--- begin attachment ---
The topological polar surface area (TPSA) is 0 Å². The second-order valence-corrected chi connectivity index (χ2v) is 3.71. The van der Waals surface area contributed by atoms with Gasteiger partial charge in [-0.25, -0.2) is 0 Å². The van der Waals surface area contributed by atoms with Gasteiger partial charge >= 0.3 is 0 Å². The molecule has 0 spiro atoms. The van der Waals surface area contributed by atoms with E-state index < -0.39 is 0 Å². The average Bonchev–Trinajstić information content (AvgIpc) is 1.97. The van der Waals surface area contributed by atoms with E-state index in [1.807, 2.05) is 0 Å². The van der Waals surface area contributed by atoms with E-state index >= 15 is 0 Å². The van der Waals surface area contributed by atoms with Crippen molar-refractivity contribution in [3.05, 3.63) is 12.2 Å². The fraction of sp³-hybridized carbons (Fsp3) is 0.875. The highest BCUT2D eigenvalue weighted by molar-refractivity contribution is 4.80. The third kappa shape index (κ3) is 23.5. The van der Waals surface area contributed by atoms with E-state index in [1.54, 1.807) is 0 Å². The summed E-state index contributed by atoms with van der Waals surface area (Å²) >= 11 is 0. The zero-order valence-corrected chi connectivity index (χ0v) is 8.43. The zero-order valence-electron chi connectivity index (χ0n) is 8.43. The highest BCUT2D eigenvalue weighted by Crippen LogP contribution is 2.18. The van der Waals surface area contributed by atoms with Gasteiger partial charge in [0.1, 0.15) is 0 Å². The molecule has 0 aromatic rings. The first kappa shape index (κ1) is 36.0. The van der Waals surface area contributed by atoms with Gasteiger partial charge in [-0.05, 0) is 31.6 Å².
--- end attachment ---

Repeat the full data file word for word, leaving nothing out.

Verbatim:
The topological polar surface area (TPSA) is 0 Å². The second-order valence-corrected chi connectivity index (χ2v) is 3.71. The van der Waals surface area contributed by atoms with Gasteiger partial charge in [-0.25, -0.2) is 0 Å². The van der Waals surface area contributed by atoms with Gasteiger partial charge >= 0.3 is 0 Å². The molecule has 0 spiro atoms. The van der Waals surface area contributed by atoms with E-state index < -0.39 is 0 Å². The average Bonchev–Trinajstić information content (AvgIpc) is 1.97. The van der Waals surface area contributed by atoms with E-state index in [1.807, 2.05) is 0 Å². The van der Waals surface area contributed by atoms with E-state index >= 15 is 0 Å². The van der Waals surface area contributed by atoms with Crippen molar-refractivity contribution in [3.05, 3.63) is 12.2 Å². The fraction of sp³-hybridized carbons (Fsp3) is 0.875. The highest BCUT2D eigenvalue weighted by molar-refractivity contribution is 4.80. The third kappa shape index (κ3) is 23.5. The van der Waals surface area contributed by atoms with E-state index in [1.54, 1.807) is 0 Å². The summed E-state index contributed by atoms with van der Waals surface area (Å²) >= 11 is 0. The zero-order valence-corrected chi connectivity index (χ0v) is 8.43. The zero-order valence-electron chi connectivity index (χ0n) is 8.43. The highest BCUT2D eigenvalue weighted by Crippen LogP contribution is 2.18. The van der Waals surface area contributed by atoms with Gasteiger partial charge in [0.1, 0.15) is 0 Å². The molecule has 0 aromatic rings. The first kappa shape index (κ1) is 36.0. The van der Waals surface area contributed by atoms with Gasteiger partial charge in [-0.05, 0) is 31.6 Å².